I am talking about the email solicitations I and thousands of others get for “free” marketing training. If you register for one of these “seminars,” which usually run an hour, you are told when and where to sign in electronically. At the appointed time, your computer screen is taken over by one or two gurus who offer PowerPoint presentations. (I don’t mean that your computer is literally taken over; you can always sign out.)
If you hang in there, you will be given 10 minutes of background on the presenters, who have “sold” millions of books using their systems (begging the question of why they are giving seminars). The backgrounds usually highlight how they left boring careers and are now independently wealthy (more begging needed). They also occasionally include pictures of their adorable children and dogs.
After that, there is usually a list of crucial ideas they will cover, and then interminable explanations of the obvious. I say “obvious” because most of the ideas are basic and free on Amazon or available for a pittance as an e-book. Reader magnets (look it up), email funnels (I think this has something to do with magnets, but I’m a bit hazy), advertising, Internet links, etc.
(A disclaimer: My writing guides deal mainly with characters, style, and tone, and state shamelessly and repeatedly that I hope people read my thrillers.)
Near the end of the “seminars,” participants are usually encouraged to sign up for a paid course. The initial sessions are interactive, and participants are encouraged to type in questions and comments. I suspect this is a way to identify people inclined to sign up.
None of this is illegal or as egregious or expensive as, say, Trump University. And if you want to devote an hour to being told you are wonderful, or if you need a boost to continue writing, go for it.
But, as you might guess, these seminars are aimed at getting into your pocket. There’s a cottage industry devoted to aspiring authors. There are writing workshops, conferences, retreats, and the like, often very costly. I’m not saying that they should be avoided. They are a good way to meet other authors, some famous. Everyone likes to schmooze once in a while. I’ve attended one or two conferences and came away energized and inspired.
I’ve even participated as a speaker at the Independent’s own Washington Writers Conference. I was brilliant, by the way, and got some nice photos with Bob Woodward, of Watergate fame. That conference was much more enlightening than a huge circus-like one I attended years ago in Manhattan, which I wound up parodying in my book Killerfest.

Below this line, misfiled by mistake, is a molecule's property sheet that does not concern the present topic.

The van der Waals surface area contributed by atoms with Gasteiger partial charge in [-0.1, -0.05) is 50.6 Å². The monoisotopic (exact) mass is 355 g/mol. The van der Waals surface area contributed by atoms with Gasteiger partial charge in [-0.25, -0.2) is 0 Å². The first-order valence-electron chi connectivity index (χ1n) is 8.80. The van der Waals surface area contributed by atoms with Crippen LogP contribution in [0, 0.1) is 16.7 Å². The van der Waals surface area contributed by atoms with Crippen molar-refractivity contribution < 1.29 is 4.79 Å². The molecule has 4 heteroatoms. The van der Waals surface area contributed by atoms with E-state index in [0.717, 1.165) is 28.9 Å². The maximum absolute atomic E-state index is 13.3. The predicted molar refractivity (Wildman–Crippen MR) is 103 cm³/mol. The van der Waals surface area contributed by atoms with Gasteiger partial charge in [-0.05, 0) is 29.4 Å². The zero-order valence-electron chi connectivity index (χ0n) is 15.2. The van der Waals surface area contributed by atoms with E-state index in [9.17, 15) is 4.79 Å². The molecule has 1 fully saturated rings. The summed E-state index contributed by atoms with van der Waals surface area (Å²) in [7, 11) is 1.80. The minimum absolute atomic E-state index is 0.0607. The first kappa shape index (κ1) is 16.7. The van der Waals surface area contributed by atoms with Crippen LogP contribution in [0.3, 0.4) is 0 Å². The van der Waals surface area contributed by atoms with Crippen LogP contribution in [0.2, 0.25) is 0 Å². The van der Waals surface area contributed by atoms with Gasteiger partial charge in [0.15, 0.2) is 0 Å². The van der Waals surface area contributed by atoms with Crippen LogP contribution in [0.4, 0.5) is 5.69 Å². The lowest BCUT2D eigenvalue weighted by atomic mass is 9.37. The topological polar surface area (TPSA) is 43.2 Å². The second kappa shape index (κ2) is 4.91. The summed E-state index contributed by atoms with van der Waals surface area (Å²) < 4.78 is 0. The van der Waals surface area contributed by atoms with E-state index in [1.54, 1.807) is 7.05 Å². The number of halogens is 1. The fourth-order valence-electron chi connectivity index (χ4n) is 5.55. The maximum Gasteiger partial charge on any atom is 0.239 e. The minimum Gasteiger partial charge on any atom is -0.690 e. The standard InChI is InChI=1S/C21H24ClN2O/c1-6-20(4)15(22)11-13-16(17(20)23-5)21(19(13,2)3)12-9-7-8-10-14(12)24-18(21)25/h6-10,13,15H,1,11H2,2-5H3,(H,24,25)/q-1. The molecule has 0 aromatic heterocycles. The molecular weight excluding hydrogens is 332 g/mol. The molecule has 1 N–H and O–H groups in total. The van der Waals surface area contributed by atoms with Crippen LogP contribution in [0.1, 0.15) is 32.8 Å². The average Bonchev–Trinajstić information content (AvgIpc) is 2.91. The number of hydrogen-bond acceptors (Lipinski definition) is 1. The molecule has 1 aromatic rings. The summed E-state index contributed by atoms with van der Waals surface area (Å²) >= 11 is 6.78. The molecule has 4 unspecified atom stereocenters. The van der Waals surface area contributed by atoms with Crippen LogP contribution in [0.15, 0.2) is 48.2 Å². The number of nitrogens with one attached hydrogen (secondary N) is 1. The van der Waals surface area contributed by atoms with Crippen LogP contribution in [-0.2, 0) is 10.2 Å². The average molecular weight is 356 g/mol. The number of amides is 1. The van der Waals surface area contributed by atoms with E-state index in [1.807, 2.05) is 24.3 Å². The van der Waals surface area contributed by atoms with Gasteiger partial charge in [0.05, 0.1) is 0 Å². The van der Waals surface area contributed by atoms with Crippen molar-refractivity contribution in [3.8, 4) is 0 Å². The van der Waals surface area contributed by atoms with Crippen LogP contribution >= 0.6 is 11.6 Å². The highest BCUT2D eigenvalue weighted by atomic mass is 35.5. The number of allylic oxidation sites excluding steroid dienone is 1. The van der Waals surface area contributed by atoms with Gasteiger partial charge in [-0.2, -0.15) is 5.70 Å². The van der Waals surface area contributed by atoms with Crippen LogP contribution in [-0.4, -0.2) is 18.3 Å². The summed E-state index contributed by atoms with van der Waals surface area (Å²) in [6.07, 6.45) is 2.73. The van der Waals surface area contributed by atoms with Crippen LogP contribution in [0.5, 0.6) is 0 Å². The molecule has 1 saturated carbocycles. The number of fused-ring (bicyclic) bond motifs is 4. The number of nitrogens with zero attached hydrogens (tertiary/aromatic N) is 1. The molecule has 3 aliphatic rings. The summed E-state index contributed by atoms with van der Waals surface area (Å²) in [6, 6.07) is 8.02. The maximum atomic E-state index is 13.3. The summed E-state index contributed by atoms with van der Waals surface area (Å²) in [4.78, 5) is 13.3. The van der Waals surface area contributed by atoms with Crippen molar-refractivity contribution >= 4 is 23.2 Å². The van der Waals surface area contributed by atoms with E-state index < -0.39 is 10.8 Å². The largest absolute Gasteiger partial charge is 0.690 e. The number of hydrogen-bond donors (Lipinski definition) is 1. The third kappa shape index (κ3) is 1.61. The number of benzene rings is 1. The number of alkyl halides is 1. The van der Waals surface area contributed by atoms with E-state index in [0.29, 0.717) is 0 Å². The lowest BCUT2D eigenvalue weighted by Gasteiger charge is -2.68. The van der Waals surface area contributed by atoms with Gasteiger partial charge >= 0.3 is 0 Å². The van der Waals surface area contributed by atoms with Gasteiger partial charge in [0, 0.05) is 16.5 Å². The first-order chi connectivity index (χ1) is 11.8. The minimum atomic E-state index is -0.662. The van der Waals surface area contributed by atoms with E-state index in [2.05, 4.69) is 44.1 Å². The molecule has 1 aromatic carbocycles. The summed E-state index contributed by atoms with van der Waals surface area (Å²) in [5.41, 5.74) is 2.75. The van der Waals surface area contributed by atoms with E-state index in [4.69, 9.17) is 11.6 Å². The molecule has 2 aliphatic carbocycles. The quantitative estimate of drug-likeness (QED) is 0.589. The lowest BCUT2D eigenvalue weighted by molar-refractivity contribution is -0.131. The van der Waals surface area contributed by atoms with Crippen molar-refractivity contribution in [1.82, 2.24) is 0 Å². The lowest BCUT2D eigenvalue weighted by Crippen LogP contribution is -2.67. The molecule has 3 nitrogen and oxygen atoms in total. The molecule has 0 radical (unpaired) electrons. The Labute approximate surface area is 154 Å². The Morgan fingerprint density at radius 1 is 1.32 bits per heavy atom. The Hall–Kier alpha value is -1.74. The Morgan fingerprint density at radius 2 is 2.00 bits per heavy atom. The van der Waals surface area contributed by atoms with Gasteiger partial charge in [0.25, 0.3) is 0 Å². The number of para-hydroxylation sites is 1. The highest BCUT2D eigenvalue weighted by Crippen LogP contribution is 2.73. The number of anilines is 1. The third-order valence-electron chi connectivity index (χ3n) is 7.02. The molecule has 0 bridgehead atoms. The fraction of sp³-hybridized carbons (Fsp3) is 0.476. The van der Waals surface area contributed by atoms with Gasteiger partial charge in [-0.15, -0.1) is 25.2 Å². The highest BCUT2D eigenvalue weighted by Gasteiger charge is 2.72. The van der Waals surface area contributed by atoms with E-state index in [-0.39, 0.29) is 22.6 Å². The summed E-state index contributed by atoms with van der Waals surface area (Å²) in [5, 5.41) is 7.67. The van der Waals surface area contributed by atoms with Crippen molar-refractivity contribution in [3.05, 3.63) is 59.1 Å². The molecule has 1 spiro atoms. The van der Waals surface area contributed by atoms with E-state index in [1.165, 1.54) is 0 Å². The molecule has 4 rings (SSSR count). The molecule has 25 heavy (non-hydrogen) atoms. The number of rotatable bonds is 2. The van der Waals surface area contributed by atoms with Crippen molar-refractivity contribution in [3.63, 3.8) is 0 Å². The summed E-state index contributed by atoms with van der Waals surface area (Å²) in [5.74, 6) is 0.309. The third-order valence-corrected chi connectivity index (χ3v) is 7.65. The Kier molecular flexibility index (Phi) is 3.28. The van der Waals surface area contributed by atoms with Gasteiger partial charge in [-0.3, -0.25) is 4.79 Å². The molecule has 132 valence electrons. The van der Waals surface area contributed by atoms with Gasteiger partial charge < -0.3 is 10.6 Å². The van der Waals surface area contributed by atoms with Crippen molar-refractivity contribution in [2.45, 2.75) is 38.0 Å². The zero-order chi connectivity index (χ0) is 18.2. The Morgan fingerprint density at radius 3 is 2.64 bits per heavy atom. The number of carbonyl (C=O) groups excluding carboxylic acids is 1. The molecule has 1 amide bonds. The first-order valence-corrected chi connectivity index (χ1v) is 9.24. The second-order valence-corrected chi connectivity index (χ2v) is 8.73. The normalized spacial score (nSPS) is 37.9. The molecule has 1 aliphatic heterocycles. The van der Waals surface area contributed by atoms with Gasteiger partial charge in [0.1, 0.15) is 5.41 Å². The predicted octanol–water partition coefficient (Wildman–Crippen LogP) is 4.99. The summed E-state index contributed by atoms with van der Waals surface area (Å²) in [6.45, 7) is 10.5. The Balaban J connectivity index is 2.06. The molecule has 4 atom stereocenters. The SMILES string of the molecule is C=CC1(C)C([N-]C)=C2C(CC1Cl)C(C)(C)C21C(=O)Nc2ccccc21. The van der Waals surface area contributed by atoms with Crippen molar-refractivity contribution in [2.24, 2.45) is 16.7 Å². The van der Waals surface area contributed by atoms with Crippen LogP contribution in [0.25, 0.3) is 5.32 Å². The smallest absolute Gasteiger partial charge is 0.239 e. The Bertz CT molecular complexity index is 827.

Then there are courses offered by some prestigious magazines, which offer “online writing workshops [to] cover every aspect of writing; from how to get started all the way to getting your project published.” They feature classes “for every type of writer, no matter your skill level.” Ouch!
Some even allow you “to gift courses to your fellow writers!” Wow!
 Here are some courses offered:
  • Building Your Novel Scene by Scene, for those who “want to learn how to write a story, but aren’t quite ready yet to hunker down.”
  • Writing the Personal Essay, which helps writers “identify values expressed in their stories and to bring readers into the experiences described.”
  • A Boot Camp that “will teach you how to put together a dynamic yet professional submission package that will show agents you take your potential author career seriously.”
Other courses include: Advanced Novel Writing; Fundamentals of Fiction; 12 Weeks to a First Draft; Writing the Mystery Novel; Writing the Paranormal Novel; Writing Women's Fiction; Writing Nonfiction 101; the Art of Storytelling 101: Story Mapping and Pacing; Writing Science Fiction; and Advanced Horror.
“Advanced Horror” is advertised as a “workshop.” You couldn’t pay me to take that class!
My gut instinct about all of this? Your time would be better spent writing.   


  When last we spoke, I recommended books to read for those who might be stuck at home during the pandemic. Since very little has changed, I...